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Choosing Paint Colors

Your paint choices have a significant impact on your home.

Not only can color determine your living space’s overall aesthetic, but it can also influence your mood and set the right tone for your guests.

Do you want your space to feel comfy and serene or trendy and dramatic? Or maybe your family’s style is somewhere in between.

Here are five color inspirations that can enhance your mood and your home.

  • Inspired by Nature: Are you spending a lot of time indoors? Consider adding more natural elements. Shades of sunny yellow, soft brown and deep green can open up your space and make it feel more calming.
  • Uplifting Hues: Trendy tones — like Pantone’s Ultimate Gray and Illuminating — make a statement. Or you could use Benjamin Moore’s Aegean Teal as an accent color or to add light and vibrancy to an entire room.
  • Rich Jewel Tones: Do you want an elegant and luxurious aesthetic? Bold magenta, deep blue and royal purple can help you create more dramatic spaces.
  • Classic Neutrals: Use deep gray or soft taupe to create a clean, minimalistic palette. And the best part? These colors are timeless and pair well with nearly any home décor.
  • Warm and Cozy: Encourage feelings of warmth and positivity with desert-inspired hues such as rust and soft pink. A soothing color, like apricot, could be perfect in a bedroom or nursery.

The right color palette can evoke the feelings you want in your home. Need more help choosing your tone and style? Reach out today for a recommendation or to look for a new space to make your own.

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March 2021 Housing Report

By MNR News posted

New listings drop as housing supply continues to shrink

MINNEAPOLIS (April 12, 2021) — In March, the shortage of affordable housing continued to squeeze a heated market driven by rising buyer demand, according to Minnesota Realtors® (MNR), the membership organization supporting all 22,000 Realtors in the state. Although closed sales increased +3.1% over last March, and pending sales were up +12.1%, activity was dampened by a -10.9% decline in new listings. Homes for sale were down -54.8% over last year, leaving only a one-month supply of inventory statewide. These factors made for an extremely competitive market where the median sales price rose +10.1% to $295,000, and homes went from listing to closing in only 42 days, down -26.3% from 2020. On average, properties received 100.7% of the original price received, up +2.8% from a year ago. In total, March marked a strong end to Q1, with closed sales up +8.5% year to date.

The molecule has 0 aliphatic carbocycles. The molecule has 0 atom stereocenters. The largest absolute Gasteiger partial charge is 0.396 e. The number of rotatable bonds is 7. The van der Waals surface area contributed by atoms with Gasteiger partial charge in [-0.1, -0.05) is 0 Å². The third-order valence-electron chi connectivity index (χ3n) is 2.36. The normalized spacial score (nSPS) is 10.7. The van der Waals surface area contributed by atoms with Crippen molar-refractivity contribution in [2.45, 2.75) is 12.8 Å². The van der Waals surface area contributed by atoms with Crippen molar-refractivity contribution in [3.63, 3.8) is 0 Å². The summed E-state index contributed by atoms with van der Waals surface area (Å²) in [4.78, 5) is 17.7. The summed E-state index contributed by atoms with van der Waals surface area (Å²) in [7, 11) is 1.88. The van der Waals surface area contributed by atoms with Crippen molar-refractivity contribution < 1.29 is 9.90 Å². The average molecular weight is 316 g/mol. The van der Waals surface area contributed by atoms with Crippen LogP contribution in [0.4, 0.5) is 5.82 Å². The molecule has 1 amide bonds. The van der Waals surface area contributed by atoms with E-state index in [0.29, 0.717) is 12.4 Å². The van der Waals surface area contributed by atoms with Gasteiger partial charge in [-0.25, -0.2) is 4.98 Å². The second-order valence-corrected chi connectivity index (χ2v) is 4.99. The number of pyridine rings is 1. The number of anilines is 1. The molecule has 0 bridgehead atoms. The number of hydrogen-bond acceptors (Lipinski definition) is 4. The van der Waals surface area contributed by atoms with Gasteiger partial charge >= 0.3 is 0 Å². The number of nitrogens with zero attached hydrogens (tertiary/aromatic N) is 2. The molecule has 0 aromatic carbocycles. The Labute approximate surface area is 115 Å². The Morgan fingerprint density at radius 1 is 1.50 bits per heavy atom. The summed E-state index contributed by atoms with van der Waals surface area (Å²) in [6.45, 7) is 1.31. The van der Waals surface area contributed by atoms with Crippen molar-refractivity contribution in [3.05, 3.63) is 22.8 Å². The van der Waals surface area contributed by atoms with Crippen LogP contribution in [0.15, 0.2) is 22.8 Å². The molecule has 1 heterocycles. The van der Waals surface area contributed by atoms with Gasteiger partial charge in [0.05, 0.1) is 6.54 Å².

“There’s no doubt that we will be in a seller’s market well into the future,” said Chris Galler, CEO of Minnesota Realtors. “Factors that were in play even before the pandemic continue to shape the housing environment, including historically low interest rates and a stubbornly persistent shortage of homes. Supply is further depressed by homeowners who are reluctant to sell their properties for fear of being unable to purchase an affordable home in the area where they are relocating. Despite these challenges, pending sales indicate that we can anticipate another very active selling season right through the summer. We certainly have come a long way from the uncertainty following the governor’s Stay Home MN order in March of last year.”